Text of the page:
Tuesday, May 27, 2008
The Day After
Tom and I got back from Madison last night, after a blissfully uneventful half-day of travel. Though he had to get up early to prepare a lecture and then teach, I got to sleep in, which I desperately needed to do. The short version of being GoH this year at WisCon: it was fabulous. The personal downside was that I didn't have time to sit and chat (much less share meals with) many of the people I usually spend time with at WisCon. But I loved the experience of chatting with so many different people, not only doing the usual fan talk that like most writers I love hearing, but also engaging in the conversation that I so ardently wish to foster. I got enormous gratification hearing the ideas and stories so many people brought to me over the weekend. Thank you all!
For those of you sending me emails, please be patient. I promise I will reply-- it may just take me a little while to do that.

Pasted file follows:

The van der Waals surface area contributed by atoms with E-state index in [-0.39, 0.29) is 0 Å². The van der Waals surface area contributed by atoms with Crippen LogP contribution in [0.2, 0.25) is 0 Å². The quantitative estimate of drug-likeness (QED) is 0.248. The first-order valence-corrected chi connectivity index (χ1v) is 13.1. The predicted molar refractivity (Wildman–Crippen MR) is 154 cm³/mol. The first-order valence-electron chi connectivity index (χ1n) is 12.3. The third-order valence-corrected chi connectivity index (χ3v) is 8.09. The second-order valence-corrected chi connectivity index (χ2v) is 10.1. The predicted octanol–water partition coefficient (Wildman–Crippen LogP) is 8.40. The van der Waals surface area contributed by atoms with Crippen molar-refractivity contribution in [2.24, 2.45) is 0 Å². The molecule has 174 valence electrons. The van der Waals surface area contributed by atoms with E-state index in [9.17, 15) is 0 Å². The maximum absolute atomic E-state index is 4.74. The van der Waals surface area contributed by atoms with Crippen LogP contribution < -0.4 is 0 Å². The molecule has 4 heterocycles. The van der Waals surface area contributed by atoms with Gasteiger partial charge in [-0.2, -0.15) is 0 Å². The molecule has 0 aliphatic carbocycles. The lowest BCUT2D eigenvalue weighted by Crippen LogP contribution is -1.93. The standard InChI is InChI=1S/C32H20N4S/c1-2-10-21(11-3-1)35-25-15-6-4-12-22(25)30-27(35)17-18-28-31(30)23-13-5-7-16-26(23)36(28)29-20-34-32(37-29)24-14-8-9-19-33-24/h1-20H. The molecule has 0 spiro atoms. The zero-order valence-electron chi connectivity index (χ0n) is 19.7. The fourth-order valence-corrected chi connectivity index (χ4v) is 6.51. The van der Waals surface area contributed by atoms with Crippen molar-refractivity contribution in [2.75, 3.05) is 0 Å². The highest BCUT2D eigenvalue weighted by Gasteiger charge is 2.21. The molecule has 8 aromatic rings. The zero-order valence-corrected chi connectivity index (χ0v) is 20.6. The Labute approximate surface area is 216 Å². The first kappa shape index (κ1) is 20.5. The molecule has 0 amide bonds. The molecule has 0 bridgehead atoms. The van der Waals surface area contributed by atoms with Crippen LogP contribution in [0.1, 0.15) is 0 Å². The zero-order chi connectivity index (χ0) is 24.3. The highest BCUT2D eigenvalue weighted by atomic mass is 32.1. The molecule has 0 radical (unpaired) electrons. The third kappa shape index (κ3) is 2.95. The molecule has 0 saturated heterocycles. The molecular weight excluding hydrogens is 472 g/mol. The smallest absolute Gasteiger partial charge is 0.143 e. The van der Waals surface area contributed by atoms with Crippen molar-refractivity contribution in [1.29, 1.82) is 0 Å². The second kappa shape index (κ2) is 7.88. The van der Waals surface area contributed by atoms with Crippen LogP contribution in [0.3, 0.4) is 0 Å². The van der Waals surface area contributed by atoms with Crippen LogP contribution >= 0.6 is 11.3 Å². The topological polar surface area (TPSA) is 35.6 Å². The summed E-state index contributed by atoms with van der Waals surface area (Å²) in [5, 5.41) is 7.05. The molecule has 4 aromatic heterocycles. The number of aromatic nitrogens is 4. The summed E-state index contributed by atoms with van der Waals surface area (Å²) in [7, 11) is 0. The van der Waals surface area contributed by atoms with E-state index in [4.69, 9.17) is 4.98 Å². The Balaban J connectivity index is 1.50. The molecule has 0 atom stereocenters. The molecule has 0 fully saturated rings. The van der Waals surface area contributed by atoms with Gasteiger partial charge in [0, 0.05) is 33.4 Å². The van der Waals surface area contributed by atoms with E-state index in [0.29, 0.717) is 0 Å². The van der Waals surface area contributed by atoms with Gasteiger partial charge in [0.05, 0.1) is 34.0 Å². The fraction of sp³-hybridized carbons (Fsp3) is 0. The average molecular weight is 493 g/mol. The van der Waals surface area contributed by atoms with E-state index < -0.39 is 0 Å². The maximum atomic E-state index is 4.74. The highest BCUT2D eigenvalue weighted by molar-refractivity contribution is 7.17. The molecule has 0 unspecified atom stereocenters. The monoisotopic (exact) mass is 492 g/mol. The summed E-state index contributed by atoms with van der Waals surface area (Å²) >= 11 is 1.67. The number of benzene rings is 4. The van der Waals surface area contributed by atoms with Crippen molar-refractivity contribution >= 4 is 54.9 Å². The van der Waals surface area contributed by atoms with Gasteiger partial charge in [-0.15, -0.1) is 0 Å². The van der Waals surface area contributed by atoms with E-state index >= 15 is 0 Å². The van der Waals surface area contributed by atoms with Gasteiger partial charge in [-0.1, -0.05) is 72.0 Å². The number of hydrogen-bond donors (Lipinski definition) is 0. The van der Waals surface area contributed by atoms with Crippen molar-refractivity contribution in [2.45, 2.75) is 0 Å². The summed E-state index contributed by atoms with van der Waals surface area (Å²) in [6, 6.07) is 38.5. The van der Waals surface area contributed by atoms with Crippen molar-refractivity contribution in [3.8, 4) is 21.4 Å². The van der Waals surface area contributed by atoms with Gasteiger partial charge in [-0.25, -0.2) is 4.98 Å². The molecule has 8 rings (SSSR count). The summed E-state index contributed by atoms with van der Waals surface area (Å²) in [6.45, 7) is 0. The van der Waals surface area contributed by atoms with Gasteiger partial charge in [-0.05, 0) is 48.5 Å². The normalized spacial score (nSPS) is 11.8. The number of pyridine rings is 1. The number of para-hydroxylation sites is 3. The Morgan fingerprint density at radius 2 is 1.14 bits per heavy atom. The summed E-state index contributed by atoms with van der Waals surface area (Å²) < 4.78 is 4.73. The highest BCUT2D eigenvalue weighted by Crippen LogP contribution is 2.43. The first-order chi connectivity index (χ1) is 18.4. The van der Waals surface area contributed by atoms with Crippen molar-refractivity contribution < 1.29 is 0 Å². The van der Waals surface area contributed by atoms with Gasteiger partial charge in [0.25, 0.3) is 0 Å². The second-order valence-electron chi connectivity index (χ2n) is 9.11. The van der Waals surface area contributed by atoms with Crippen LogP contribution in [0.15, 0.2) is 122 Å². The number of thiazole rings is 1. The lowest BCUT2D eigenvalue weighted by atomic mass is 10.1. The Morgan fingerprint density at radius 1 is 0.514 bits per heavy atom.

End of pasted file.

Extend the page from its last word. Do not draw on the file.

For those of you wanting a transcript of the speech: that is definitely forthcoming. When it's been posted, I'll link to it here. (Its possible a podcast may be available, too. This will depend on the quality of the recordings we have access to.)
I'm sorry to say there were (at least) two skeletons at our feast. A violent upper-GI virus felled dozens of attendees, including some Aqueductians. Dora Goss and Vandana Singh succumbed early in the outbreak, and then Kath came down with it late Sunday night (leaving Tom and me scrambling to pack up in the Dealers Room and still make our plane on time, which we did with the wonderfully calm assistance of Kim Nash). I just spoke to Kath on the phone, and she reports that she's recovering, though her stomach is still not too thrilled to be openly confronted with food.
The second skeleton at the feast was Ms. Vapid, a misogynist, racist troll who attended WisCon in order to photograph attendees and ridicule them with deep malice aforethought. Some of the people she attacked are friends of mine. They are handling it.
And finally, an uplifting update: I've heard from someone who knows the department I was talking about in my speech on Sunday night. Apparently that department is now, forty years later, half women. When I was asked the name of my teacher back then, my informant said oh yes, I can easily believe it of him. (And he is no longer, I'm told, in that department.)
More will be forthcoming on WisCon 32. Stay tuned to this space!